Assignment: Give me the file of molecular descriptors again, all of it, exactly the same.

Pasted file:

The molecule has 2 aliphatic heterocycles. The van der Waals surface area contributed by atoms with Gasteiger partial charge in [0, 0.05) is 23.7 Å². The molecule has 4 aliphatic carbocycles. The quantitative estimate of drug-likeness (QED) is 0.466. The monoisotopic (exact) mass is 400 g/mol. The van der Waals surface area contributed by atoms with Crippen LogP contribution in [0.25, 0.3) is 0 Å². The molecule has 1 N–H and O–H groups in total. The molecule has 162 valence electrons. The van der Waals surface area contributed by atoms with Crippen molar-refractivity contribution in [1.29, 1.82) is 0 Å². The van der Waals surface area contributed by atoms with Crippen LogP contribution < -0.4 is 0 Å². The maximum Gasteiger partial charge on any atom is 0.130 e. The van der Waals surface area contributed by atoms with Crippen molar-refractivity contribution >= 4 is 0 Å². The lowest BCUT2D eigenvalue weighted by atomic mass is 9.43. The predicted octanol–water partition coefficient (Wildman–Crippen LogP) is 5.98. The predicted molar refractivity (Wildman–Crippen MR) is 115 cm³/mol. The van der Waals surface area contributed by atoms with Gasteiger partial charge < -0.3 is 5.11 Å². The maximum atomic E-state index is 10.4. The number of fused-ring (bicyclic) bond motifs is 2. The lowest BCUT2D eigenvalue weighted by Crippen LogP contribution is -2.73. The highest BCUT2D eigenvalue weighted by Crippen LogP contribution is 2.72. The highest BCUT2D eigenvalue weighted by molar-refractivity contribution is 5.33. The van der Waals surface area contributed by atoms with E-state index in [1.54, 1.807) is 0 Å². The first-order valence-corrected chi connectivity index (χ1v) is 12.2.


The molecule has 2 aliphatic heterocycles. The van der Waals surface area contributed by atoms with Gasteiger partial charge in [0, 0.05) is 23.7 Å². The molecule has 4 aliphatic carbocycles. The quantitative estimate of drug-likeness (QED) is 0.466. The monoisotopic (exact) mass is 400 g/mol. The van der Waals surface area contributed by atoms with Crippen LogP contribution in [0.25, 0.3) is 0 Å². The molecule has 1 N–H and O–H groups in total. The molecule has 162 valence electrons. The van der Waals surface area contributed by atoms with Crippen molar-refractivity contribution in [1.29, 1.82) is 0 Å². The van der Waals surface area contributed by atoms with Crippen LogP contribution < -0.4 is 0 Å². The maximum Gasteiger partial charge on any atom is 0.130 e. The van der Waals surface area contributed by atoms with Crippen molar-refractivity contribution >= 4 is 0 Å². The lowest BCUT2D eigenvalue weighted by atomic mass is 9.43. The predicted octanol–water partition coefficient (Wildman–Crippen LogP) is 5.98. The predicted molar refractivity (Wildman–Crippen MR) is 115 cm³/mol. The van der Waals surface area contributed by atoms with Gasteiger partial charge < -0.3 is 5.11 Å². The maximum atomic E-state index is 10.4. The number of fused-ring (bicyclic) bond motifs is 2. The lowest BCUT2D eigenvalue weighted by Crippen LogP contribution is -2.73. The highest BCUT2D eigenvalue weighted by Crippen LogP contribution is 2.72. The highest BCUT2D eigenvalue weighted by molar-refractivity contribution is 5.33. The van der Waals surface area contributed by atoms with E-state index in [1.54, 1.807) is 0 Å². The first-order valence-corrected chi connectivity index (χ1v) is 12.2.